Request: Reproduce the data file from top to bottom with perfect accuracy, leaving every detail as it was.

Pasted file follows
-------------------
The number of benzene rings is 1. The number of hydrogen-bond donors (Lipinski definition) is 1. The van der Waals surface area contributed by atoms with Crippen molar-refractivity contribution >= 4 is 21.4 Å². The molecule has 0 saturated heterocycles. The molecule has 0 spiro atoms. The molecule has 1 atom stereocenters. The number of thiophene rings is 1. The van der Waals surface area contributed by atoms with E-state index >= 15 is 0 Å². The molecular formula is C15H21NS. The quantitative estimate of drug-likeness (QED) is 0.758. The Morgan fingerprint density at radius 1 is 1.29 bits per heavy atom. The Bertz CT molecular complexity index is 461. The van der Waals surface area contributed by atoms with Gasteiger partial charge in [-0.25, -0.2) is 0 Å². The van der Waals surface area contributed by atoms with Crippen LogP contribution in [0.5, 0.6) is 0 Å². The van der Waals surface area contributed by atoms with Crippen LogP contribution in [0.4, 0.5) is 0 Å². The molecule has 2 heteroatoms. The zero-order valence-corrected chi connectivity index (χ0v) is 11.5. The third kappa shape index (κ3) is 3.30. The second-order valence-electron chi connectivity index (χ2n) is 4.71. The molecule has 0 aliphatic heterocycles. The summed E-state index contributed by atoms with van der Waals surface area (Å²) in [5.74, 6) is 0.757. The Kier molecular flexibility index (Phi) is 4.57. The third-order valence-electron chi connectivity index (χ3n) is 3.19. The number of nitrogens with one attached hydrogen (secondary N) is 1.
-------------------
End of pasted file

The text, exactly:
The number of benzene rings is 1. The number of hydrogen-bond donors (Lipinski definition) is 1. The van der Waals surface area contributed by atoms with Crippen molar-refractivity contribution >= 4 is 21.4 Å². The molecule has 0 saturated heterocycles. The molecule has 0 spiro atoms. The molecule has 1 atom stereocenters. The number of thiophene rings is 1. The van der Waals surface area contributed by atoms with E-state index >= 15 is 0 Å². The molecular formula is C15H21NS. The quantitative estimate of drug-likeness (QED) is 0.758. The Morgan fingerprint density at radius 1 is 1.29 bits per heavy atom. The Bertz CT molecular complexity index is 461. The van der Waals surface area contributed by atoms with Gasteiger partial charge in [-0.25, -0.2) is 0 Å². The van der Waals surface area contributed by atoms with Crippen LogP contribution in [0.5, 0.6) is 0 Å². The van der Waals surface area contributed by atoms with Crippen LogP contribution in [0.4, 0.5) is 0 Å². The molecule has 2 heteroatoms. The zero-order valence-corrected chi connectivity index (χ0v) is 11.5. The third kappa shape index (κ3) is 3.30. The second-order valence-electron chi connectivity index (χ2n) is 4.71. The molecule has 0 aliphatic heterocycles. The summed E-state index contributed by atoms with van der Waals surface area (Å²) in [5.74, 6) is 0.757. The Kier molecular flexibility index (Phi) is 4.57. The third-order valence-electron chi connectivity index (χ3n) is 3.19. The number of nitrogens with one attached hydrogen (secondary N) is 1.